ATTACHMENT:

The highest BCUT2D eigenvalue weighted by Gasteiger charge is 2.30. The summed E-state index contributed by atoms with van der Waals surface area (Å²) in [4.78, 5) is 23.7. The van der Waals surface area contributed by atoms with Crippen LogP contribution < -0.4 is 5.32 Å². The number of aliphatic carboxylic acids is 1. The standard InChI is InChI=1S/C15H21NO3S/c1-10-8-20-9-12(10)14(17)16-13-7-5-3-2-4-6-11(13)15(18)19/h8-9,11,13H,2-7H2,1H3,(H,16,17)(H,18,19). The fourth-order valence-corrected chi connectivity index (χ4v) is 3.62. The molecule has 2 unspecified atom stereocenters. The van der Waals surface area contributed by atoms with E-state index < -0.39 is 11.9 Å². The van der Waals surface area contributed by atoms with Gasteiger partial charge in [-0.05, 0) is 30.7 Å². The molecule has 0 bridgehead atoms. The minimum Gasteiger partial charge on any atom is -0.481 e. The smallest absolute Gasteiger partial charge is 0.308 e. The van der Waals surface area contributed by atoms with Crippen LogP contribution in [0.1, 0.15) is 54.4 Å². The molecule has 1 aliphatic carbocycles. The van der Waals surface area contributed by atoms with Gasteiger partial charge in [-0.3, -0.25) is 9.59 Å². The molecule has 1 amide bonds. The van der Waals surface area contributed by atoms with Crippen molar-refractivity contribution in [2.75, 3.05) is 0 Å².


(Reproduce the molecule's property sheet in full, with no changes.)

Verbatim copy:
The highest BCUT2D eigenvalue weighted by Gasteiger charge is 2.30. The summed E-state index contributed by atoms with van der Waals surface area (Å²) in [4.78, 5) is 23.7. The van der Waals surface area contributed by atoms with Crippen LogP contribution < -0.4 is 5.32 Å². The number of aliphatic carboxylic acids is 1. The standard InChI is InChI=1S/C15H21NO3S/c1-10-8-20-9-12(10)14(17)16-13-7-5-3-2-4-6-11(13)15(18)19/h8-9,11,13H,2-7H2,1H3,(H,16,17)(H,18,19). The fourth-order valence-corrected chi connectivity index (χ4v) is 3.62. The molecule has 2 unspecified atom stereocenters. The van der Waals surface area contributed by atoms with E-state index < -0.39 is 11.9 Å². The van der Waals surface area contributed by atoms with Gasteiger partial charge in [-0.05, 0) is 30.7 Å². The molecule has 0 bridgehead atoms. The minimum Gasteiger partial charge on any atom is -0.481 e. The smallest absolute Gasteiger partial charge is 0.308 e. The van der Waals surface area contributed by atoms with Crippen LogP contribution in [0.1, 0.15) is 54.4 Å². The molecule has 1 aliphatic carbocycles. The van der Waals surface area contributed by atoms with Gasteiger partial charge in [-0.3, -0.25) is 9.59 Å². The molecule has 1 amide bonds. The van der Waals surface area contributed by atoms with Crippen molar-refractivity contribution in [2.75, 3.05) is 0 Å².